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article imageRecovery in swing: US auto sales driven by pickup trucks in May

By Michael Krebs     Jun 4, 2013 in Technology
Impressive May sales gains seen from all three US automakers were driven in large part by demand in pickup trucks, indicating a greater economic recovery - particularly in construction.
U.S. automakers reported solid year-over-year sales increases in May across all retail segments, and all three manufacturers experienced gains in pickup truck sales, NBC News reported on Monday. The consistency in the pickup truck numbers across all three automakers is indicative of a broader economic recovery and an uptick in construction.
Automobile sales are not necessarily an economic bellwether, as pent-up demand is not akin to consumer confidence. However, the sales gains in pickup trucks do offer insights on the nature of the economic recovery.
Ford reported an overall year-on-year sales increase of 14 percent in May, with trucks up 18 percent.
“F-Series sales – fueled by construction growth and pent-up demand – reached their highest level in more than six years,” Ken Czubay, Ford vice president, U.S. Marketing, Sales and Service, told NBC News.
In fact, the Ford F-Series pickup truck, which has been the best-selling vehicle in North America since the 1970s, experienced a 31 percent gain in May, according to Reuters.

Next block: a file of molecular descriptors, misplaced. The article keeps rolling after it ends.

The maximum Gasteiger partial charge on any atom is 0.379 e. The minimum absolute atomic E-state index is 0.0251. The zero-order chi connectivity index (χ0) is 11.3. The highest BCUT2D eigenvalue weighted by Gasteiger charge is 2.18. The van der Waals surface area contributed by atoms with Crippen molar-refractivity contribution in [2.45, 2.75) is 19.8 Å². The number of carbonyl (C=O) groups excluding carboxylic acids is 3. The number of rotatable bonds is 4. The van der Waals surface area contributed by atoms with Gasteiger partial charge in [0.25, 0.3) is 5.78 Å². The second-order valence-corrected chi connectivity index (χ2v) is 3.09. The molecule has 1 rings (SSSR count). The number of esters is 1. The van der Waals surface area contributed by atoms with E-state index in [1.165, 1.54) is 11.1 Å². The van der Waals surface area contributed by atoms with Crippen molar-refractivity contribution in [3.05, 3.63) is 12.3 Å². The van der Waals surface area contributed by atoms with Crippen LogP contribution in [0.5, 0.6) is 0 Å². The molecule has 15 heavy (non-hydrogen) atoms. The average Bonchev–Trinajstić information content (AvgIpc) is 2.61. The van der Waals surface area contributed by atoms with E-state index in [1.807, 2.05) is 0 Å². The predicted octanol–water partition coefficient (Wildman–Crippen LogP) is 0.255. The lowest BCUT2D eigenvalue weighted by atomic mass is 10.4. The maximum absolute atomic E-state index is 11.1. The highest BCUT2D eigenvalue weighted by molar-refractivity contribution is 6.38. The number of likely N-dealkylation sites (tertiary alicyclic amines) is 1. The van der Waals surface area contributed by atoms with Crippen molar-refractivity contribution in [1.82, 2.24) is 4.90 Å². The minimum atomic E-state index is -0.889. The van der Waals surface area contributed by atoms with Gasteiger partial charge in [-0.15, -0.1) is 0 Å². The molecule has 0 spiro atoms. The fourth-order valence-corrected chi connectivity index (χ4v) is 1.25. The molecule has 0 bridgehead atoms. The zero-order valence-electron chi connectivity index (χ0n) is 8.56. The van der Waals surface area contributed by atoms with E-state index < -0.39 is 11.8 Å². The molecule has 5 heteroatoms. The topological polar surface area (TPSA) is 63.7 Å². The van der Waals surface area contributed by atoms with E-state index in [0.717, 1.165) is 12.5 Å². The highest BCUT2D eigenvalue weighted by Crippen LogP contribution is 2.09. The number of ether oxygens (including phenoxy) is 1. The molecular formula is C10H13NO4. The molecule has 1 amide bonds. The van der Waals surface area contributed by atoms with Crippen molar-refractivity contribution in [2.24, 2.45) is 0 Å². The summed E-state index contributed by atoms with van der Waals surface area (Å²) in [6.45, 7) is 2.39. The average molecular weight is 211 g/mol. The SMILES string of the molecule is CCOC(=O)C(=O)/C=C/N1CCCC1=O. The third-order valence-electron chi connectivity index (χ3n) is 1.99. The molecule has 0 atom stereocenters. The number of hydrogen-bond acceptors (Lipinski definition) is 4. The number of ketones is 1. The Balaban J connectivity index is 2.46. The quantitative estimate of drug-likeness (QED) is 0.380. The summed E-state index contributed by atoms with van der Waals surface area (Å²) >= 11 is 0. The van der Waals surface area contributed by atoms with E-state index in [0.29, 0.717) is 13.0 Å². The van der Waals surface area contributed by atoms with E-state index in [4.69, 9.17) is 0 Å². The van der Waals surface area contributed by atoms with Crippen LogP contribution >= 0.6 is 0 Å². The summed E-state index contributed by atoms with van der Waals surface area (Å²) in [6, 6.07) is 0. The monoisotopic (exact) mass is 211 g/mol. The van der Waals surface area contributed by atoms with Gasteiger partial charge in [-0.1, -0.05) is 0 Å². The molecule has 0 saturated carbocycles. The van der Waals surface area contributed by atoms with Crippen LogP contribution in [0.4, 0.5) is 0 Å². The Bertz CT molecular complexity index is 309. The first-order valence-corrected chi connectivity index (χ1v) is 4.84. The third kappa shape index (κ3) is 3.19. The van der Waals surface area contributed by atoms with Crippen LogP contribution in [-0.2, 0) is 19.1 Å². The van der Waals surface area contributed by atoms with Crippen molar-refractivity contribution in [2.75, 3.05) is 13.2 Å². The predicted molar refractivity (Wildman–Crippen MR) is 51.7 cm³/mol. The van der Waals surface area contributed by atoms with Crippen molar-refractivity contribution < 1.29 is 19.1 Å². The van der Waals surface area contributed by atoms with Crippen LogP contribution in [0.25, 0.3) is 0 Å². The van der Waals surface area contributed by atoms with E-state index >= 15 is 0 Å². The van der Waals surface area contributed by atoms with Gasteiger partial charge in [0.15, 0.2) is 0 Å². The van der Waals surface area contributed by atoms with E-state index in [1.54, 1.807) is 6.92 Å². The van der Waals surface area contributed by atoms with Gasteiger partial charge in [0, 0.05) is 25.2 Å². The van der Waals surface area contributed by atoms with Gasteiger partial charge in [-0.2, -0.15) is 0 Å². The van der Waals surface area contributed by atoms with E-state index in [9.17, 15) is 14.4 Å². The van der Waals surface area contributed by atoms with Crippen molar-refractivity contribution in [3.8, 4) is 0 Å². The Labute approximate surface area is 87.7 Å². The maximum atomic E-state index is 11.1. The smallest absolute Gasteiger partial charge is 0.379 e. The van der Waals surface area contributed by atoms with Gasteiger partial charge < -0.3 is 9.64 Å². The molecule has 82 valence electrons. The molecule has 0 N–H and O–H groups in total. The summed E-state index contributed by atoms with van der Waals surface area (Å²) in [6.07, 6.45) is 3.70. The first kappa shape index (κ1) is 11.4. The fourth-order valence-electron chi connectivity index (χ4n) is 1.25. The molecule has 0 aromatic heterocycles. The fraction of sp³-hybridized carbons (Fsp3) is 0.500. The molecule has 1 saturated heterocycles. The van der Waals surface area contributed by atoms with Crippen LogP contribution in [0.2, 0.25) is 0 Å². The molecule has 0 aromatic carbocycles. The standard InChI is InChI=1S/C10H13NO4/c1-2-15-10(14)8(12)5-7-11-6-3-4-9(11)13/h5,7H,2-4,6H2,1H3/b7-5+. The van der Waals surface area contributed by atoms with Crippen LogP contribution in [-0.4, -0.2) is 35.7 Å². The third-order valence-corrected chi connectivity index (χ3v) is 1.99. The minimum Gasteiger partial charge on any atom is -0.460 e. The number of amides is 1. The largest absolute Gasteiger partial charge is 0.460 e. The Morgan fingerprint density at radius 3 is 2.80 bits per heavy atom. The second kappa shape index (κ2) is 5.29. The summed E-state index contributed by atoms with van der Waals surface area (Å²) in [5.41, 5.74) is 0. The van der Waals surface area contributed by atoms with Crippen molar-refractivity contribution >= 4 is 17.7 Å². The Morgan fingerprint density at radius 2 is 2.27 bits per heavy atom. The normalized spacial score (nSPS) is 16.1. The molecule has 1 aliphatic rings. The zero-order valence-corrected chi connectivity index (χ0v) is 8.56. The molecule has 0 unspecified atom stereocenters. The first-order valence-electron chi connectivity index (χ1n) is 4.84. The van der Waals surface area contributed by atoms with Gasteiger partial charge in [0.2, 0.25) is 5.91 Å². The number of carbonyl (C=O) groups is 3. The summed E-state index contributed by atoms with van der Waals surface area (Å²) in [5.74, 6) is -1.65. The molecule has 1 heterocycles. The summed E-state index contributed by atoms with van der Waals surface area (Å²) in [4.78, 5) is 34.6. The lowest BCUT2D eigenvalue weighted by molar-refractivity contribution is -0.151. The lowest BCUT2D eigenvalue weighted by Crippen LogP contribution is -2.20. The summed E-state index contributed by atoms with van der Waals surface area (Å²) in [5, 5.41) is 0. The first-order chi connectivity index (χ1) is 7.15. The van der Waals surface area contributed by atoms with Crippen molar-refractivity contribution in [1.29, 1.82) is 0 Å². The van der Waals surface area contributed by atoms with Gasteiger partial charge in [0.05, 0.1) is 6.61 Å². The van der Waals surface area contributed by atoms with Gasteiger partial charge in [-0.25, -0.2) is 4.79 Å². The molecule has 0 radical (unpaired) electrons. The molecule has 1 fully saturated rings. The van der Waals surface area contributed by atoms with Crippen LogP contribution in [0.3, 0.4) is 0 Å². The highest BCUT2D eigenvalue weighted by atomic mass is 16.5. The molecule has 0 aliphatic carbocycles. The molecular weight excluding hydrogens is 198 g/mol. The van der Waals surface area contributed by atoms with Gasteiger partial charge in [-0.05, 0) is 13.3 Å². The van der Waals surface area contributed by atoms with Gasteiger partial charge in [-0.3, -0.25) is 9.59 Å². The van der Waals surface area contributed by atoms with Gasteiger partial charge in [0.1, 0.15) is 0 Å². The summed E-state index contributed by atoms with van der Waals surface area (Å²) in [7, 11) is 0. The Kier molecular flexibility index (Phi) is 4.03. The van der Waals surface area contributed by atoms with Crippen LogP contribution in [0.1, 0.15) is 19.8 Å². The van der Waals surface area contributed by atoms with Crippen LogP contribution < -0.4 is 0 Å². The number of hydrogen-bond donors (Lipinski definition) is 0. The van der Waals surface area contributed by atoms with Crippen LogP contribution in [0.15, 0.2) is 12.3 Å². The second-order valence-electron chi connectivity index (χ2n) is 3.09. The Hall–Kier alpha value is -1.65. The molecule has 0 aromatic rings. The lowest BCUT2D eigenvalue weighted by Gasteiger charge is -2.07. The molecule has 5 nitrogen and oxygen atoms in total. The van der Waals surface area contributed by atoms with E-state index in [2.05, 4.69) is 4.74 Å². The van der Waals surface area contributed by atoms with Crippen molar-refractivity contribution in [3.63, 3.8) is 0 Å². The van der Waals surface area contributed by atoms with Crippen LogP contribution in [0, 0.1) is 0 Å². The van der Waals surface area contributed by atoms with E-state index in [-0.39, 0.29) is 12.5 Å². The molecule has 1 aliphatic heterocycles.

Chrysler reported its best May sales since 2007, with its Ram pickup truck up 22 percent from the prior year. Overall, the Chrysler Group delivered its 38th consecutive month of year-over-year sales increases, indicating a very bullish revival.
While GM weathered some declines in its Impala and Malibu passenger vehicles, its overall year-to-year May sales showed a 3 percent increase, and its most popular vehicle, the Chevrolet Silverado pickup truck, drove an impressive 25 percent increase from May 2012.
“These are all powerful signs that the gradual recovery in the economy is becoming more broad-based,” Kurt McNeil, vice president of GM's U.S. sales operations told NBC News.
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